Law360 (April 13, 2020, 9:03 PM EDT) -- The Philadelphia Bar Association threw its support on Monday behind a statewide proposal from a group of area law school deans to allow this year's crop of graduates to begin provisionally practicing law even if the ongoing COVID-19 pandemic forces the postponement of the summer's scheduled bar exam.
Chancellor A. Michael Snyder said that the plan, under which 2020 graduates could practice law in Pennsylvania under the supervision of a licensed attorney before taking the bar exam once the outbreak crisis winds down, would allow students to begin their legal careers while also protecting the integrity of the profession.
"These students, who anticipated entering the profession at a time of strong growth, face possible withdrawal of hiring offers, or deferral of such offers, or delays in beginning work, all of which will cause them significant financial hardship," Snyder said. "The deans … have proposed a solution that is cognizant of the temporary challenges presented by the pandemic, but that recognizes the need for consistency in the profession."
The Philadelphia Bar Association's endorsement comes after deans at 10 Pennsylvania and Pennsylvania-area law schools sent a letter urging the state's Board of Law Examiners to look not only at provisional licensing, but also at ways to potentially use technology to help administer the bar exam.
Gregory Mandel, who serves as dean of Temple University's Beasley School of Law in Philadelphia, pointed to the Law School Admission Council's announcement last week that it would begin administering the LSAT to prospective law students remotely in a proctored online format.
"There are lots of alternatives, none of which are perfect and all of which have challenges, that due to COVID-19 we should be thinking about instead of the usual method of bringing together hundreds and hundreds of people in a large room," Mandel told Law360.
He said that online systems could be set up to allow proctors to see and hear test-takers to help protect the integrity of the examination process.
"We have to weigh those concerns against the need for new graduates to get licensed and begin their own careers in order to serve the profession, in order to provide access to justice and to serve the needs of clients throughout the commonwealth," he said.
While Mandel said that no other states have yet set up systems for remote administration of bar exams, there have been moves in other jurisdictions — including neighboring New Jersey — to begin provisionally licensing attorneys even as licensing tests are postponed.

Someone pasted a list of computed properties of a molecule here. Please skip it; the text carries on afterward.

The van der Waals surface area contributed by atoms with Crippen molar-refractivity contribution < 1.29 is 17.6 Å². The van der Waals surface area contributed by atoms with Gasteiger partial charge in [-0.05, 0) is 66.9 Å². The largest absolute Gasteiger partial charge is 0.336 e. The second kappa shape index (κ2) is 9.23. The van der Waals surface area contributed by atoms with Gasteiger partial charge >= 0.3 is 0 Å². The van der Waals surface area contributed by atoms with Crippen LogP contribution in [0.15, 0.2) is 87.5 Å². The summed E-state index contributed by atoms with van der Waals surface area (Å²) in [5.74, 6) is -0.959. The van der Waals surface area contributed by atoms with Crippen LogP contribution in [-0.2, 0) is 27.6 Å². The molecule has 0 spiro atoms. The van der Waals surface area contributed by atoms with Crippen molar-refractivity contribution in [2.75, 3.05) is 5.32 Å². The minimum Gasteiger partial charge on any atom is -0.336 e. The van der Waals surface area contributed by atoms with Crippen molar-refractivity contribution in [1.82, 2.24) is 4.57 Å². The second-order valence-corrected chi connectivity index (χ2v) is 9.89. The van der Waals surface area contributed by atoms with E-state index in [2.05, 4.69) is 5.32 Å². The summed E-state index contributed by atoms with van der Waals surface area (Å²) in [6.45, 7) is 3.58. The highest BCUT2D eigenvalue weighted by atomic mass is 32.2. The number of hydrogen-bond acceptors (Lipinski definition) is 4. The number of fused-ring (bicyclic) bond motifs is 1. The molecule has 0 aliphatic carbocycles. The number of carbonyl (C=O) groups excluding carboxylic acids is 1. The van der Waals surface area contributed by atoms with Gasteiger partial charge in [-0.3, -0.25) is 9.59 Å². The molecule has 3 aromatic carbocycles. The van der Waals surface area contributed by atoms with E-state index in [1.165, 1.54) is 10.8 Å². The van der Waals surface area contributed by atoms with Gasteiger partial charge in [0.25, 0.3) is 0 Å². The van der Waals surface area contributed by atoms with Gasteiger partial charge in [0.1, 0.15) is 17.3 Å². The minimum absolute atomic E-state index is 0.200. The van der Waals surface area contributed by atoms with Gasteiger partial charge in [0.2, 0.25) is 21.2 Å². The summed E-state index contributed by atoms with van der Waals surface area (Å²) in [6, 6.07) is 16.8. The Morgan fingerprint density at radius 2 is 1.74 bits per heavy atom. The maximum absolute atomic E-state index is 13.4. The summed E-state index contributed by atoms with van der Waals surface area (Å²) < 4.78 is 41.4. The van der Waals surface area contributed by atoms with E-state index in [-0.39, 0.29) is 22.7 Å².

Under an April 6 order out of the New Jersey Supreme Court last week, graduates would have to earn a certification from the court's Committee on Character and agree to apply to take the next available exam.
Meanwhile, the Utah Supreme Court said on April 9 that it was considering an order that would allow certain law school graduates to practice without having to pass the bar. Under Utah's proposal, certain 2019-2020 law school graduates in the state would be able to practice law without ever having to pass the bar exam. In order to qualify, students must have graduated from a school where the first-time bar exam passage rate exceeds 86%.
A similar so-called "diploma privilege" system has long been on the books in Wisconsin.
But the Philadelphia Bar Association said in its statement on Monday that it did not condone a similar approach being adopted in Pennsylvania in response to the COVID-19 crisis.
"It is neither reasonable nor fair to allow a group of students to be exempted from a requirement that has existed within the Commonwealth since 1902," Snyder said. "It is true that these are unique times with unique challenges, but the solution to the problems faced by law students who graduate during the pandemic COVID-19 is not to exempt them permanently from any requirement to take a bar examination."
While a decision has yet to be made in Pennsylvania regarding whether or not to move ahead with its scheduled bar exam in July, officials in New York and Massachusetts announced at the end of March that they were moving their tests to as-yet-unspecified dates in the fall.
Whether or not the test can move ahead could come down to an expected decision from the National Conference of Bar Examiners on whether to provide testing materials in advance of the scheduled July date. The NCBE has said it expects to make a call on whether to deploy testing material by the beginning of next month.
David Fine, an attorney with K&L Gates LLP who serves as chair of the Pennsylvania Board of Law Examiners, told Law360 on Monday that he and his colleagues were still mulling how to handle July's bar examination and any potential changes to licensing requirements in the state.
"The board has heard over the last several weeks from a great many stakeholders, including the deans, law students, bar association leaders, lawyers and our counterparts in other jurisdictions, and we have been collecting up a great deal of information," he said. "This is obviously an unprecedented situation, and we have been working very hard to try and make some determinations, but we are not at a point yet at which we can publicly disclose what path Pennsylvania will take."
Any determinations made by the board on the bar exam or licensing would also have to earn the blessing of the Pennsylvania Supreme Court, Fine said.
--Additional reporting by Frank G. Runyeon and Jeannie O'Sullivan. Editing by Alanna Weissman.
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